Passing It On

Kevin Kanaskie shoves his fist in the air as her coaches a high school basketball team. All around him, fans cheer and the team applauds.

Much like he did on the MT hardwood, Kevin Kanaskie is still dishing out assists to student-athletes


Kevin Kanaskie spent his time assisting others during his record-setting basketball career as a dynamic point guard at Middle Tennessee (2005–09).

The well-rounded, personable Kanaskie continues to assist others to this day— currently as a secondary education teacher and boys basketball coach at Ottumwa High School in Iowa.

Almost a decade following the completion of his extraordinary career, Kanaskie remains among the Top 10 Blue Raiders of all time in no fewer than seven statistical categories. He’s the program’s all-time leader in assists (485), games started (105), and minutes played (4,078). He is also among the all-time leaders in 3-point field goals (2nd, 207), free-throw percentage (6th, .812), steals (7th, 127), and free throws made (8th, 350).

Kanaskie is a member of the program’s 1,000-point club as well as his 1,251 points rank him 14th most all-time. But for all of his successes at Middle Tennessee, there is one thing Kanaskie would like to see happen.

“I want them to be broken,” Kanaskie said of his records. “I did promise myself when someone does break the assists record, I will be on the next flight to celebrate.”

Kanaskie said he hopes it is current Blue Raider point guard Tyrik Dixon who breaks the assists record.

“He is a great player who will be a four-year starter and is already off to a great career,” Kanaskie said. “I want all of the school records to be broken and the program to keep moving forward.”

Kanaskie is undoubtedly one of the players who helped lay the foundation for Middle Tennessee’s current success. One of head coach Kermit Davis’ earliest recruits, Kanaskie proved to be a steady force and a reliable standout as a player.

“There have been a lot of terrific players come through here, but if there is one guy who epitomizes what I stand for and what our program stands for, it’s Kevin Kanaskie,” Davis said. “Kevin is a player who maximized his potential every day. He came in against the odds, and he beat out everybody and never lost his job.”

Kanaskie is still battling the odds— and winning. He and his wife, Jessica, married in the Cayman Islands in 2014. Their daughter, Meredith, was born prematurely at 26 weeks old on Oct. 26, 2016, and has the same heart and fight as her father.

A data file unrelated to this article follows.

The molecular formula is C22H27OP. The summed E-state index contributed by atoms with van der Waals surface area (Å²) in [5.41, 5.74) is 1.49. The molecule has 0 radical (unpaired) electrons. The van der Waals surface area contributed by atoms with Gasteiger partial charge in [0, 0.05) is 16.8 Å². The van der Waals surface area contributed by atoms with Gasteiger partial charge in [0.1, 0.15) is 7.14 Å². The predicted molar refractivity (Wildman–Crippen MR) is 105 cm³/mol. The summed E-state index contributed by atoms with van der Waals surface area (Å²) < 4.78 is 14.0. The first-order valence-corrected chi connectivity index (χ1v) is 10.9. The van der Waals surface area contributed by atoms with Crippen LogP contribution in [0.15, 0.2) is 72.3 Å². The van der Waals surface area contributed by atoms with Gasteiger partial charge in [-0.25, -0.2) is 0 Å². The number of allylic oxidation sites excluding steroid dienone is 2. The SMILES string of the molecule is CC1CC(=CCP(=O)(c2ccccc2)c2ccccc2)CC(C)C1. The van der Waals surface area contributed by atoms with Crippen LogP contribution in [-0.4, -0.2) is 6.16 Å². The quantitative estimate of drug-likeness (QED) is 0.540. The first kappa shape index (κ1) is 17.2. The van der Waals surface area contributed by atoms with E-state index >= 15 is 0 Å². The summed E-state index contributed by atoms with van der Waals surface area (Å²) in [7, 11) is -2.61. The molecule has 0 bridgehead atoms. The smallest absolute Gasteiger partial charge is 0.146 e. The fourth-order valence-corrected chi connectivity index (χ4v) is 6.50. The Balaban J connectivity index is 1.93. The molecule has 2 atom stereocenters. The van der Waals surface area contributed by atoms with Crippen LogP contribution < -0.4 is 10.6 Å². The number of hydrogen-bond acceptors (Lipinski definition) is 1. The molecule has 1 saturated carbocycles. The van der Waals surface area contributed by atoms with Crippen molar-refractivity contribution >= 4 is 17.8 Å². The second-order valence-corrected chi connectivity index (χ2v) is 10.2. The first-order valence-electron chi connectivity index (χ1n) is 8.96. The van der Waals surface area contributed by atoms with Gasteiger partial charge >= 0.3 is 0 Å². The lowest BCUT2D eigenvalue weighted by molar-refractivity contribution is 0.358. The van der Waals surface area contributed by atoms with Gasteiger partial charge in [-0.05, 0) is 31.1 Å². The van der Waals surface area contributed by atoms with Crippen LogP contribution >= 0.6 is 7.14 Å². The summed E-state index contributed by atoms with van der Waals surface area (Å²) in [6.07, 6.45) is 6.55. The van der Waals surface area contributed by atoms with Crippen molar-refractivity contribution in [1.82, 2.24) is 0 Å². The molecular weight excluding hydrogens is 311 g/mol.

“She was 14 weeks early and weighed 2 pounds,” Kanaskie said. “She was transported to an out-of-town hospital and spent 66 days in the NICU. Through the tremendous support of our team of doctors and nurses, we were able to bring her home on New Year’s Eve without any major health concerns. She is a true blessing and miracle.”

As a high school coach at Ottumwa, Kanaskie faces another type of challenge. He coaches at the largest high school in southeast Iowa, which also happens to be in the poorest community in the state.

“We have a lot of challenges; but seeing our players improve and better their lives is amazing,” Kanaskie said. “I always wanted to be a coach. I really enjoy it. Watching a kid improve and mature over four years of high school is what motivates me.

“The game of basketball has done so much for my life and has opened up so many opportunities. Being able to teach the game is truly an honor for me. I wake up every day happy and excited to go to work.”

Kanaskie benefits from having learned from several coaches he admires, such as his dad, Kurt, and his former college coach, Davis. Kanaskie and Davis remain in contact to this day.

“I talk to coach probably once a month,” Kanaskie said. “I’m really happy for him. I believe if you work hard, you will be successful, and no one works harder than Coach Davis.

“When I played for him, I knew it was only a matter of time before he made MTSU a nationally known basketball program. I know firsthand how hard the coaching business is and admire how loyal Coach Davis has been to MTSU.

“It is very rare that a coach stays in one place for 14 years and cares about his players more than winning games. A lot of people only see Coach Davis as a high-intensity guy who yells all the time during games. He does a lot for his players off the court that no one knows about.”

As evidenced by his familiarity with Dixon’s play, Kanaskie still follows the Blue Raiders religiously, along with Air Force, where his dad coaches, and Truman State, where his younger brother plays.

For his part, Davis said Kanaskie’s success in life does not surprise him in the least.

“Kevin was the ultimate teammate you could count on every day,” Davis said. “Kevin has a tough job at his high school. They are limited talent-wise and he fights it every day, but those kids will learn from him and learn how to do things the right way. Kevin is a guy who did everything right all of the time. He was a winner at Middle Tennessee, and he continues to be a winner in every area of his life.”

A key to Kanaskie’s success clearly stems from his willingness to share his talents, his wisdom, and his passion for the game. Much as he did throughout a brilliant Blue Raider career, Kanaskie continues to dish out assists in life.



by Tony Stinnett

To read this Raider Review story and more: Raider Review Spring 2017

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